The phenomenon of the Turkish bath, or hamam, is almost as old as Turkey itself. It has its roots in the importance for cleanliness in Muslim cultures and draws equally from Roman and Byzantine bathing traditions. Nowadays, we tend to think of the hamam as an indulgent spa treatment where you’re scrubbed within an inch of your hide in a steaming hot sauna room, but it also holds a vital role in everyday Turkish life. The Turkish hamam is a space where Turks of all walks of life congregate to trade gossip or discuss the day’s big issues. It also retains a ceremonial role in events surrounding births, marriages and deaths.
If you spend any time in Turkey, you will undoubtedly see an Evil Eye. These striking dark blue eye circular eye symbols are everywhere – on plates, amulets and trinkets and hung in the doorways of shops and restaurants. But don’t be alarmed; the ‘evil eye’ (or ‘Nazar Boncuğu’) is simply a good luck charm, intended to keep bad fortune at bay. They make a great souvenir or holiday gift and you can take comfort in the knowledge that the vast majority are still manufactured in Turkey. In fact, some of the more intricate ones are made by artisans, keeping a 3,000 year old master trade alive.
The Coffee House (or ‘kahve’) remains a thriving Turkish institution that’s refreshingly different from the coffee houses in the UK. Here, you can enjoy a small cup of super-strong, thick black Turkish coffee, poured from a special Turkish coffee pot and sweetened slightly by a spoonful of sugar crystals, while ruminating on the day’s events.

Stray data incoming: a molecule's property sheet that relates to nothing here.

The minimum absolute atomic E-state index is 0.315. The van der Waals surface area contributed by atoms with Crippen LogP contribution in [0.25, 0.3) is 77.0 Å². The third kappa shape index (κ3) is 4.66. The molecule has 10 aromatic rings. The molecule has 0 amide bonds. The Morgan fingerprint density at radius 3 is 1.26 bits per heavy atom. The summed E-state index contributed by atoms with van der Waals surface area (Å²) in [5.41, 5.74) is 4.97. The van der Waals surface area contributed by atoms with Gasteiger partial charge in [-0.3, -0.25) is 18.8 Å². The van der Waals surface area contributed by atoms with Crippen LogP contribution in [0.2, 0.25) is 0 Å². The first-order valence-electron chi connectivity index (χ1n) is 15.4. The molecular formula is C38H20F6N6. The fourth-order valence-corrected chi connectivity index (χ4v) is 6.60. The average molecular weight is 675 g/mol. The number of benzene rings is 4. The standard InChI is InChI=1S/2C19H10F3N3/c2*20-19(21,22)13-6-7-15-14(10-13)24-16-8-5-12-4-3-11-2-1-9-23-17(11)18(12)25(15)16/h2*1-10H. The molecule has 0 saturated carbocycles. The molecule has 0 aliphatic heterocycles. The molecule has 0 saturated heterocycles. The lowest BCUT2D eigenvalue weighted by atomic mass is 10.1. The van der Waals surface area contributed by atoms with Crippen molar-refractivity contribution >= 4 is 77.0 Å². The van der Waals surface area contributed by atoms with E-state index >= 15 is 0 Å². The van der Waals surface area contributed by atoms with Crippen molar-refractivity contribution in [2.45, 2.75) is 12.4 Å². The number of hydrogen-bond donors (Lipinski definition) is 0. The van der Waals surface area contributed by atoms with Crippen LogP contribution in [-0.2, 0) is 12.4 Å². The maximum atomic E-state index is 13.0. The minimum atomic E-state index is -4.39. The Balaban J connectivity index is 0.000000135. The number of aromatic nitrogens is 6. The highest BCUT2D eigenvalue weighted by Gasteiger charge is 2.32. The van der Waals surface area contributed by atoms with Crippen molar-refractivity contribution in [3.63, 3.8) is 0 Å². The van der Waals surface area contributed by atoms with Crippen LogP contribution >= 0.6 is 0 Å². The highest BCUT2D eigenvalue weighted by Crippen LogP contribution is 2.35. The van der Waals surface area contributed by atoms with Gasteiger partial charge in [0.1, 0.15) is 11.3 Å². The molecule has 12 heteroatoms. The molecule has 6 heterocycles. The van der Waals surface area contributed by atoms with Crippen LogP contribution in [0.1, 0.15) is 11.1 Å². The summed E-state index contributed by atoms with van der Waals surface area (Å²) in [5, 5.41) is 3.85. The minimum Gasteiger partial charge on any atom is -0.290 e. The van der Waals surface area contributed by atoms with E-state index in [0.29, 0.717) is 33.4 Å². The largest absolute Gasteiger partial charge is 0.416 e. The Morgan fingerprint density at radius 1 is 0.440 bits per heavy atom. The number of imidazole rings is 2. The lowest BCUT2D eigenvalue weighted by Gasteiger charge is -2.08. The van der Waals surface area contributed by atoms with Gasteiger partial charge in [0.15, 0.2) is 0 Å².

Coffee was introduced to Istanbul in the 16th century from Yemen. Such was its place in Turkish culture that the sultans even appointed their own Chief Coffee Makers (or ‘kahvecibaşıs’). Many kahves also double up as al fresco spots where you can partake in the hubbly bubbly or ‘nargile’ pipe, while locals play backgammon or chess outside.
Markets are another important strand of Turkish life and, as in most neighbouring countries, haggling is practically mandatory. At a Turkish market you’ll find everything from crafts and antiques to spices and delicious Turkish food. However, the most quintessential Turkish shopping experience can be enjoyed at a carpet shop.
When you enter one, expect to be welcomed with a cup of sweet, fruit tea and some enthusiastic chit chat about your hometown. You’ll be treated to an elaborate unfurling of beautifully woven carpets, accompanied by a running commentary on their history and the meaning of their patterns, before finally getting down to the serious business of which one you like best and how many lira you’re willing to part with for it.
Perhaps the most famous of Turkey’s many folk traditions is the spinning dance performed by the whirling dervishes. A dervish is a holy man who launches himself into an impressive display of spinning in order to be closer acquainted with God. Whirling is an important ritual of Sufism, a religious order of Islam that prides itself in its mystical and tolerant beliefs. You can watch the dervishes in Istanbul and especially in Konya, the inland city and birthplace of the medieval Sufi poet Rumi.